Your student is equipped to cover personal expenses including toiletries, clothing, gifts, school-related expenses, eating out and more. Be sure to check the handout for a detailed list to review with your student.
Most students get money from home by using a credit/debit card at an ATM. "Have your student try to get cash before he or she needs it," one experienced coordinator tells her host families. "A high percentage of kids have trouble getting money at first, and it can take some time to figure out the issue. Sometimes the student's parents need to contact their bank and tell them the student is using the card in the States."
If your student is short on cash, please don't lend money. Call your Local Coordinator for help.
There is a golden “money rule” that every exchange student needs to remember: no borrowing or lending money during the program. This is a proven method for preventing unnecessary misunderstandings. In the case a student loses a credit card or needs quick cash, contact the local coordinator to get help.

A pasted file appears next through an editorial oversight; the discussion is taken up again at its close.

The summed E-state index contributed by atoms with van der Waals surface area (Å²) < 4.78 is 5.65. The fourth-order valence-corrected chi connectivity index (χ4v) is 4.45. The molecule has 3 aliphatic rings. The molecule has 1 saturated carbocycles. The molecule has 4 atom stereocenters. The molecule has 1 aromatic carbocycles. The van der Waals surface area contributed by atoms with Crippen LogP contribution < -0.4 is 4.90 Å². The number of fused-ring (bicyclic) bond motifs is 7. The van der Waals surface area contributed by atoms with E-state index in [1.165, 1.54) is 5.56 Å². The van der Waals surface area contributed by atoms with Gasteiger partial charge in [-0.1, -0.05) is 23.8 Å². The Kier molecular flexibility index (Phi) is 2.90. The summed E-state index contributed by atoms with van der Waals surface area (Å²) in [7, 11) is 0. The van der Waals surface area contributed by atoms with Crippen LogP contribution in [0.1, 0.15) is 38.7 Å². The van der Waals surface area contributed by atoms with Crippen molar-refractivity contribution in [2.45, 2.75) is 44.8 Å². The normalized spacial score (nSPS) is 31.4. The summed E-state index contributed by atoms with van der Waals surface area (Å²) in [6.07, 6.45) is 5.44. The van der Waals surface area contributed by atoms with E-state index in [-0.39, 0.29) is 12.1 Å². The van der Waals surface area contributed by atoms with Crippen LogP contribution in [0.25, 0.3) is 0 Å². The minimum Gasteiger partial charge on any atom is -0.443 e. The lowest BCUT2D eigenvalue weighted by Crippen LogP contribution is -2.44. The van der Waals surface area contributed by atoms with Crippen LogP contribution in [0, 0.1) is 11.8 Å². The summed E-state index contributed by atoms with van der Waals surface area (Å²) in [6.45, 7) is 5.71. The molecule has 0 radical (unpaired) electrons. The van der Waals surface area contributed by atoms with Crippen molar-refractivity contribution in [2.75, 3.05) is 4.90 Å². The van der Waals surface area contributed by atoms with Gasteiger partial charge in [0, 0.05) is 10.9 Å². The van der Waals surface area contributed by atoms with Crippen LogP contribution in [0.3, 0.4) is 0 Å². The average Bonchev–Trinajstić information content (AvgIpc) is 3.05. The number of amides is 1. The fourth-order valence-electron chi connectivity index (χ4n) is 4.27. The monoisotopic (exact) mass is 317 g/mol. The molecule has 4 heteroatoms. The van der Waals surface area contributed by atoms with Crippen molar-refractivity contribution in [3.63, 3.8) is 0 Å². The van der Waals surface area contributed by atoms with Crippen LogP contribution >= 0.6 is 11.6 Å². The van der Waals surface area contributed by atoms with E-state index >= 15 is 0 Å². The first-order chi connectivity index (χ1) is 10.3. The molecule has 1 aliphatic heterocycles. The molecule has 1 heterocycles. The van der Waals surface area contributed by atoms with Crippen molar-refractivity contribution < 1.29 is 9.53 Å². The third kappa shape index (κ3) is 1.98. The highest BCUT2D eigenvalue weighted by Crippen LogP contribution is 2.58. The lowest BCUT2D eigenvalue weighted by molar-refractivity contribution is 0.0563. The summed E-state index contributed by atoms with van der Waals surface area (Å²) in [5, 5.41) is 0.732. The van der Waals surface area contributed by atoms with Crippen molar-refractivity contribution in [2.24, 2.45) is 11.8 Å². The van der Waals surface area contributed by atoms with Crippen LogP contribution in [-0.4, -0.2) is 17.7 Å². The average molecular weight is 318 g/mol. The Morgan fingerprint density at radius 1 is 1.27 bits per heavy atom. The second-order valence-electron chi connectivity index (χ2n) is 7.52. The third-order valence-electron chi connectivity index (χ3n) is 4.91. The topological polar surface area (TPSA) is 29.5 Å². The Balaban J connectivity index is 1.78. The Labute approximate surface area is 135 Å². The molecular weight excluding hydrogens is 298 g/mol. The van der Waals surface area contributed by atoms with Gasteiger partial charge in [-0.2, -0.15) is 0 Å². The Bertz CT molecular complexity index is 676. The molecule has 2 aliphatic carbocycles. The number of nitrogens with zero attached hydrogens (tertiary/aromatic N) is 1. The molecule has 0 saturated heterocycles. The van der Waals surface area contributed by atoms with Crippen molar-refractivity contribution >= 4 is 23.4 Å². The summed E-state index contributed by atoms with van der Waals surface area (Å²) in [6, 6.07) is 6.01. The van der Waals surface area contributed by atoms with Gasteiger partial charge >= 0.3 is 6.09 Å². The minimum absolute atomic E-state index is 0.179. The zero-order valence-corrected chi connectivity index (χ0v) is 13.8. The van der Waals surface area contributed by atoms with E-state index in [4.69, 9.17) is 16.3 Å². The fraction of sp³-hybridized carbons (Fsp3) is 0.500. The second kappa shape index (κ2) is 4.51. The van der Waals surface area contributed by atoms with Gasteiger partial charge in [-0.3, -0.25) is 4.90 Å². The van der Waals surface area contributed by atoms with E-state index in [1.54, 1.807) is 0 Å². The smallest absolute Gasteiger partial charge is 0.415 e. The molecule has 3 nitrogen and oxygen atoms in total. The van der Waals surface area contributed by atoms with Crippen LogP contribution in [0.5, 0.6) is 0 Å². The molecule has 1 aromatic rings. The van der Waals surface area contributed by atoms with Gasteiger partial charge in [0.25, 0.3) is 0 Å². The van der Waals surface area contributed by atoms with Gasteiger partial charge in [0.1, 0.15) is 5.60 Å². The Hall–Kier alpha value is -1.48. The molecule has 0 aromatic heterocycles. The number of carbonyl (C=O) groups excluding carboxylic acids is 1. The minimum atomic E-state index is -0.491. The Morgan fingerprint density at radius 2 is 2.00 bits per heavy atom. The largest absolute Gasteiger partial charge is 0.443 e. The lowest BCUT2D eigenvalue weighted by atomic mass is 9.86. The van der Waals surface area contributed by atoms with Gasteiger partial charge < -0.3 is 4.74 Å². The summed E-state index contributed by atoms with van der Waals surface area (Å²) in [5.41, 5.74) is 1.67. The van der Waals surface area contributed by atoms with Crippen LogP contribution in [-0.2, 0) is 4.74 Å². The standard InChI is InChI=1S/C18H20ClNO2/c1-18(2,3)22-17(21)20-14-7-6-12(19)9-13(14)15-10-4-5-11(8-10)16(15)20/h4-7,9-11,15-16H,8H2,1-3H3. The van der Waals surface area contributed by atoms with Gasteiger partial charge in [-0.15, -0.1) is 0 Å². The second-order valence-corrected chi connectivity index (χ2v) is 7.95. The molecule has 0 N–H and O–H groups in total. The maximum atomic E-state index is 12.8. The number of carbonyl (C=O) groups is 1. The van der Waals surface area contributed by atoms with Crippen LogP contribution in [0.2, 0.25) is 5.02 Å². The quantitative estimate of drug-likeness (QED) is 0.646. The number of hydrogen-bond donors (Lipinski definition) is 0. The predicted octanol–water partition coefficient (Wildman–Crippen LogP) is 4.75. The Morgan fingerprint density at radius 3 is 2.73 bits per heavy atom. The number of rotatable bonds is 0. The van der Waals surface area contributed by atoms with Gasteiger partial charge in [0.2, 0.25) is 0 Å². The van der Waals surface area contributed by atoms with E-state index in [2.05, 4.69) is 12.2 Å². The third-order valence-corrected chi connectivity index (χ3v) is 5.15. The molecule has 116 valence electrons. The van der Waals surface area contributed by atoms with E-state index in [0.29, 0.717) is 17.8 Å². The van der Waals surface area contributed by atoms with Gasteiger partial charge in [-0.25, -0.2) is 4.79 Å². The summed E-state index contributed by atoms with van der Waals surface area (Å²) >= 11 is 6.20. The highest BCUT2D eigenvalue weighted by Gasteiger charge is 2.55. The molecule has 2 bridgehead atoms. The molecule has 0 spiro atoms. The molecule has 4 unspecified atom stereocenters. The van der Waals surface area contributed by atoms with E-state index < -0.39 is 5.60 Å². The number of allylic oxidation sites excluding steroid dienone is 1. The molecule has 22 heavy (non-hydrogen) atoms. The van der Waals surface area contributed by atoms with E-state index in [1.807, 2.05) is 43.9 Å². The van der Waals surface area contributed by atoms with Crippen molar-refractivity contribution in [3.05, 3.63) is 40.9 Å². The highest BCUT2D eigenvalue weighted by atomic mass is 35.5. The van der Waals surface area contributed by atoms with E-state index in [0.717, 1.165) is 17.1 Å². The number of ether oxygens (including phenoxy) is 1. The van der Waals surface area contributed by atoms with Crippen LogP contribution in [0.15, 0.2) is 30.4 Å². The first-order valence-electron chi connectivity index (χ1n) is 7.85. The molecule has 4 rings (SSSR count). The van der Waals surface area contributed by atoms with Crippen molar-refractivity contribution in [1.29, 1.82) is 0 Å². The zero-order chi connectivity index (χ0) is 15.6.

If there’s a dress code at your local high school, be sure to let your student know. But don’t stop there. What about your home? Your church? Your community?
Your student is coming from a different country with its own unspoken rules for how to dress. Is it appropriate to wear tight clothing? Short skirts? Low-cut shirts? When a girl is in pyjamas, should she wear a bathrobe around the house?
This is one more chance to explore cultural and personal similarities and differences. If you frame your conversation as a chance to learn and share, everything becomes just a bit more fascinating.
Any Other Business…
As you talk through the Home Sweet Home handout, think about what makes you and your family unique.
- What do you do on holidays?
- How do you celebrate birthdays?
- Are you morning people or night owls?
- Any special habits, rituals or customs to share?
- Any medical conditions your student needs to understand?
- What are your hobbies and other fun activities?
- What drives you crazy?
You can use the above questions to create 3x5 conversation cards. Pass them out at meals to get the ball rolling. Just be sure to map out all of your main expectations in writing and post them on the fridge so your student can refer to them frequently.
Have you downloaded the Home Sweet Home checklist yet?
Don't make my mistake! Map out your expectations now, and enjoy every minute of your exchange.